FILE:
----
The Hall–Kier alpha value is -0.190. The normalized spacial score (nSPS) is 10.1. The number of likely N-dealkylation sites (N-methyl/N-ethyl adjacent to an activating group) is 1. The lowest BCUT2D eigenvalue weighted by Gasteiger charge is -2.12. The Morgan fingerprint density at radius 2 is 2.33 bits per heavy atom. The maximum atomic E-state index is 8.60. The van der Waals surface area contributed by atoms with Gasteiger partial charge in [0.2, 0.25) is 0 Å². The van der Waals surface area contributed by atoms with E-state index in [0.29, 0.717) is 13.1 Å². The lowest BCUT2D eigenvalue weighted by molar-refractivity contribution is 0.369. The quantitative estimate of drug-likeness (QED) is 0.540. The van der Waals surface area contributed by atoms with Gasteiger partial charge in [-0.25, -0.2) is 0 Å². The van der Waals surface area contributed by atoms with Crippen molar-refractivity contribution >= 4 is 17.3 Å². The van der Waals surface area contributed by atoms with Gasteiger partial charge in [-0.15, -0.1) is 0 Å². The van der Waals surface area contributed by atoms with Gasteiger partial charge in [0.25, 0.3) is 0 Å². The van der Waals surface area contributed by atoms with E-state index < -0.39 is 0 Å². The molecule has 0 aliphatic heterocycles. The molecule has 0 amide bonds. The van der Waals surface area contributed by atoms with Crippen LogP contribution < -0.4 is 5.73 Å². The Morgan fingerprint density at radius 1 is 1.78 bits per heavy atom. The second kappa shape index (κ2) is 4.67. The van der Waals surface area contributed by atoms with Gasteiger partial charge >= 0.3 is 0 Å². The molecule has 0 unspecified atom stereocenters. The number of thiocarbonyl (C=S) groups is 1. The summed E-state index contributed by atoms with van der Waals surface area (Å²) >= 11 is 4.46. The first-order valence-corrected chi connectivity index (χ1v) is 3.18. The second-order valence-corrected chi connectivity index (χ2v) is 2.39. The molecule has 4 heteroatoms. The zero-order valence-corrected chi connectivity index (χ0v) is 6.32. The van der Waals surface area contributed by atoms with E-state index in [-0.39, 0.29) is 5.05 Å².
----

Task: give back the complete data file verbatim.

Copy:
The Hall–Kier alpha value is -0.190. The normalized spacial score (nSPS) is 10.1. The number of likely N-dealkylation sites (N-methyl/N-ethyl adjacent to an activating group) is 1. The lowest BCUT2D eigenvalue weighted by Gasteiger charge is -2.12. The Morgan fingerprint density at radius 2 is 2.33 bits per heavy atom. The maximum atomic E-state index is 8.60. The van der Waals surface area contributed by atoms with Gasteiger partial charge in [0.2, 0.25) is 0 Å². The van der Waals surface area contributed by atoms with E-state index in [0.29, 0.717) is 13.1 Å². The lowest BCUT2D eigenvalue weighted by molar-refractivity contribution is 0.369. The quantitative estimate of drug-likeness (QED) is 0.540. The van der Waals surface area contributed by atoms with Gasteiger partial charge in [-0.25, -0.2) is 0 Å². The van der Waals surface area contributed by atoms with Crippen molar-refractivity contribution >= 4 is 17.3 Å². The van der Waals surface area contributed by atoms with Gasteiger partial charge in [-0.15, -0.1) is 0 Å². The van der Waals surface area contributed by atoms with Gasteiger partial charge in [0.25, 0.3) is 0 Å². The van der Waals surface area contributed by atoms with E-state index < -0.39 is 0 Å². The molecule has 0 aliphatic heterocycles. The molecule has 0 amide bonds. The van der Waals surface area contributed by atoms with Crippen LogP contribution < -0.4 is 5.73 Å². The Morgan fingerprint density at radius 1 is 1.78 bits per heavy atom. The second kappa shape index (κ2) is 4.67. The van der Waals surface area contributed by atoms with Gasteiger partial charge >= 0.3 is 0 Å². The molecule has 0 unspecified atom stereocenters. The number of thiocarbonyl (C=S) groups is 1. The summed E-state index contributed by atoms with van der Waals surface area (Å²) >= 11 is 4.46. The first-order valence-corrected chi connectivity index (χ1v) is 3.18. The second-order valence-corrected chi connectivity index (χ2v) is 2.39. The molecule has 4 heteroatoms. The zero-order valence-corrected chi connectivity index (χ0v) is 6.32. The van der Waals surface area contributed by atoms with E-state index in [-0.39, 0.29) is 5.05 Å².